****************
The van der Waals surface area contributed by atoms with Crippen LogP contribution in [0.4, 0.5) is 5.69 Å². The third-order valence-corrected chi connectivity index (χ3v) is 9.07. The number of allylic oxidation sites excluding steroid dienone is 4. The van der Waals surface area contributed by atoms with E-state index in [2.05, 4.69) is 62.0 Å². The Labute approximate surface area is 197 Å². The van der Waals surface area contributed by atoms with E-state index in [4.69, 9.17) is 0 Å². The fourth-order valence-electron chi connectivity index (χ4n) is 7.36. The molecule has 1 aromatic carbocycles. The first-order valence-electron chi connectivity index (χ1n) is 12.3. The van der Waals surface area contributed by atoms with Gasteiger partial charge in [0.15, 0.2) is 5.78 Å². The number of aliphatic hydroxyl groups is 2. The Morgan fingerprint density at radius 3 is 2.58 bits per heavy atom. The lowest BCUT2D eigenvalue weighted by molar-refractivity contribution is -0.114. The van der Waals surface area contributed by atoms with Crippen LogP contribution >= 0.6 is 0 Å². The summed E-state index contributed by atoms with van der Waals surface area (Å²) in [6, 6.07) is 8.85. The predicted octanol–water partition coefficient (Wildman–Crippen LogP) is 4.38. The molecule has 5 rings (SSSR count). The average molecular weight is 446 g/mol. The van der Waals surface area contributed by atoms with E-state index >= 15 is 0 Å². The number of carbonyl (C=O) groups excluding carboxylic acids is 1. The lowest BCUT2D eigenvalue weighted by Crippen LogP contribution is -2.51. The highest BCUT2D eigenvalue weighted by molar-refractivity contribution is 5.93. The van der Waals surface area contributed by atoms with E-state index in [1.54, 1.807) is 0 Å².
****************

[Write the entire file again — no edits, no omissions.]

The van der Waals surface area contributed by atoms with Crippen LogP contribution in [0.4, 0.5) is 5.69 Å². The third-order valence-corrected chi connectivity index (χ3v) is 9.07. The number of allylic oxidation sites excluding steroid dienone is 4. The van der Waals surface area contributed by atoms with E-state index in [2.05, 4.69) is 62.0 Å². The Labute approximate surface area is 197 Å². The van der Waals surface area contributed by atoms with E-state index in [4.69, 9.17) is 0 Å². The fourth-order valence-electron chi connectivity index (χ4n) is 7.36. The molecule has 1 aromatic carbocycles. The first-order valence-electron chi connectivity index (χ1n) is 12.3. The van der Waals surface area contributed by atoms with Gasteiger partial charge in [0.15, 0.2) is 5.78 Å². The number of aliphatic hydroxyl groups is 2. The Morgan fingerprint density at radius 3 is 2.58 bits per heavy atom. The lowest BCUT2D eigenvalue weighted by molar-refractivity contribution is -0.114. The van der Waals surface area contributed by atoms with Crippen LogP contribution >= 0.6 is 0 Å². The summed E-state index contributed by atoms with van der Waals surface area (Å²) in [6, 6.07) is 8.85. The predicted octanol–water partition coefficient (Wildman–Crippen LogP) is 4.38. The molecule has 5 rings (SSSR count). The average molecular weight is 446 g/mol. The van der Waals surface area contributed by atoms with E-state index >= 15 is 0 Å². The number of carbonyl (C=O) groups excluding carboxylic acids is 1. The lowest BCUT2D eigenvalue weighted by Crippen LogP contribution is -2.51. The highest BCUT2D eigenvalue weighted by molar-refractivity contribution is 5.93. The van der Waals surface area contributed by atoms with E-state index in [1.54, 1.807) is 0 Å².